Now it is worth noting at this point that Simon Kuznets himself, back in 1967, made an interesting exploration of the relationships between economic growth, technological social and political change, and population growth, which can serve as a backdrop to what follows. Noting that there had often been a loose association between population growth and economic growth, he wrote:
“That modern economic growth meant a striking accelerated rise not only in product per capita but also in population does not imply that the latter was a necessary condition for the former”. However this economic development was primarily in present day industrialised countries. And Kuznets wrote: “"But today and in areas with conditions quite different from those that characterized the presently developed countries in their past, rapid population growth may be an obstacle to, rather than a condition of, an adequate rise in per capita product”.

That is not all that Kuznets had to say on the subject in this very important analytical paper. He is fully aware of the potential of technological development to lift populations in the poorer developing countries onto the pathway of adequate economic development. For example, he notes that technological development has already gone a long way in developed, industrialised nations, and development of new technologies is becoming progressively more expensive there. Yet at the time Kuznets was writing, even the older, “tried and true" technologies developed in the industrialised world had not been applied in the poorer countries. He speaks of the "advantages of economic backwardness that the underdeveloped countries possess”!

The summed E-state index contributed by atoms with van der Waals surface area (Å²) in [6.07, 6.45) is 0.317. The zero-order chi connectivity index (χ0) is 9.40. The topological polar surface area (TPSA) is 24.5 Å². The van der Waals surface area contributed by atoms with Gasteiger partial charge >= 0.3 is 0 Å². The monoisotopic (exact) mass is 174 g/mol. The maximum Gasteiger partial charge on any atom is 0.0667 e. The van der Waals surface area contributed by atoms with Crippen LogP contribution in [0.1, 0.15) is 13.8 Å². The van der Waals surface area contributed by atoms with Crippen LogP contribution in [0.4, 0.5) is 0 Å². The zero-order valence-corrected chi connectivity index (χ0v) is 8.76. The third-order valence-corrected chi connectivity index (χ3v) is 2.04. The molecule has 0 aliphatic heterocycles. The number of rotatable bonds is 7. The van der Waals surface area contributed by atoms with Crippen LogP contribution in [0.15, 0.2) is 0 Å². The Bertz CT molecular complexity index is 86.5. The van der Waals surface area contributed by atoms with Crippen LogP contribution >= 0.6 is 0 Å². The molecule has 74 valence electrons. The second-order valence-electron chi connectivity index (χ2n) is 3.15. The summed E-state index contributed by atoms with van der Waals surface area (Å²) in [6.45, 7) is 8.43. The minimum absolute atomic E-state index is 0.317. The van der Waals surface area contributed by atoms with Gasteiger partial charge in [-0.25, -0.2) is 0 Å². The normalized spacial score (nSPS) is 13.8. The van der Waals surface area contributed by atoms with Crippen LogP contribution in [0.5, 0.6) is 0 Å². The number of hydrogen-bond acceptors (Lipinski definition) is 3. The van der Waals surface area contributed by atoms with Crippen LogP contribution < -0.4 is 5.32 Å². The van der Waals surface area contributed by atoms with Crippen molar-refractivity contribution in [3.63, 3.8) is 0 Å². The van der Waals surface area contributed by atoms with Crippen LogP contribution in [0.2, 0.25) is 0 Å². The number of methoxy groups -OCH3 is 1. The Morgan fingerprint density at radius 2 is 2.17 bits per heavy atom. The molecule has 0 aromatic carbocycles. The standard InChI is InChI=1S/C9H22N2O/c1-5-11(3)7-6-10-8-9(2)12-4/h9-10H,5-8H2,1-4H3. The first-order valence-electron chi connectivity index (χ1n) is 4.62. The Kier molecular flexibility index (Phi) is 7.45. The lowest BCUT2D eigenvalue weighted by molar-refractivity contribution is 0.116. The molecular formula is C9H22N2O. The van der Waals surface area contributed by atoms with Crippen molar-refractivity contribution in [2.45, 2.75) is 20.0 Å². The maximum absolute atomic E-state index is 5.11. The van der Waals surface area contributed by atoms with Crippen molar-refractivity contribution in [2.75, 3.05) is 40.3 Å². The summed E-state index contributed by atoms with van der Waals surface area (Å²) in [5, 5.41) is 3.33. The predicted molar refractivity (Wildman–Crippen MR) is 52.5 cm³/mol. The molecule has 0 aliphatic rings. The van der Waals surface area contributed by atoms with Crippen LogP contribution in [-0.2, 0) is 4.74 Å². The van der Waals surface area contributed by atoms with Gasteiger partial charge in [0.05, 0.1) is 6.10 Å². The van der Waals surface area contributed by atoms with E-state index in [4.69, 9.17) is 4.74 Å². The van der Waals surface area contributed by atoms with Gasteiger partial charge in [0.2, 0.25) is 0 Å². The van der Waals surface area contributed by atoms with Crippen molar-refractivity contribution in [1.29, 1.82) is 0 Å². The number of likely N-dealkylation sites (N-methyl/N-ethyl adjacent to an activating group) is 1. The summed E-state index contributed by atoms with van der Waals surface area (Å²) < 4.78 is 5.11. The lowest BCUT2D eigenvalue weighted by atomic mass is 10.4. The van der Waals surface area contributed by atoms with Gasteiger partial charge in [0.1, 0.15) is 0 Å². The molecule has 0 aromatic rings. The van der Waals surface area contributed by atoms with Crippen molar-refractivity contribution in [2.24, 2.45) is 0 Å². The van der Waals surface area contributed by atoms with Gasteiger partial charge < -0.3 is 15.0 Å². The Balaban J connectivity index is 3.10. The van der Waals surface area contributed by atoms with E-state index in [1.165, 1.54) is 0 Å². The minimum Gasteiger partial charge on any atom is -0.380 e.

He writes:
“If their low productivity is due to failure to exploit modern technology effectively, the accessibility of most modern knowledge and technical know-how means a large stock of tested technology, material and social, available for future exploitation”.

His own detailed analysis in this paper provides the analytical underpinning to what may seem intuitively obvious - purely economic solutions to our problems are themselves inadequate. He goes on to examine the various social and political changes that must take place if the 'advantages of economic backwardness' are to bear fruit. And as far as continued population growth is concerned, he advises against expecting too much from possible population control efforts. This is not to deny the importance of population control.

Kuznets summarises this line of thinking when he writes that underdeveloped countries need a whole set of economic, political and social institutions if they are to solve their growth problems, if they are to take advantage of their economic backwardness.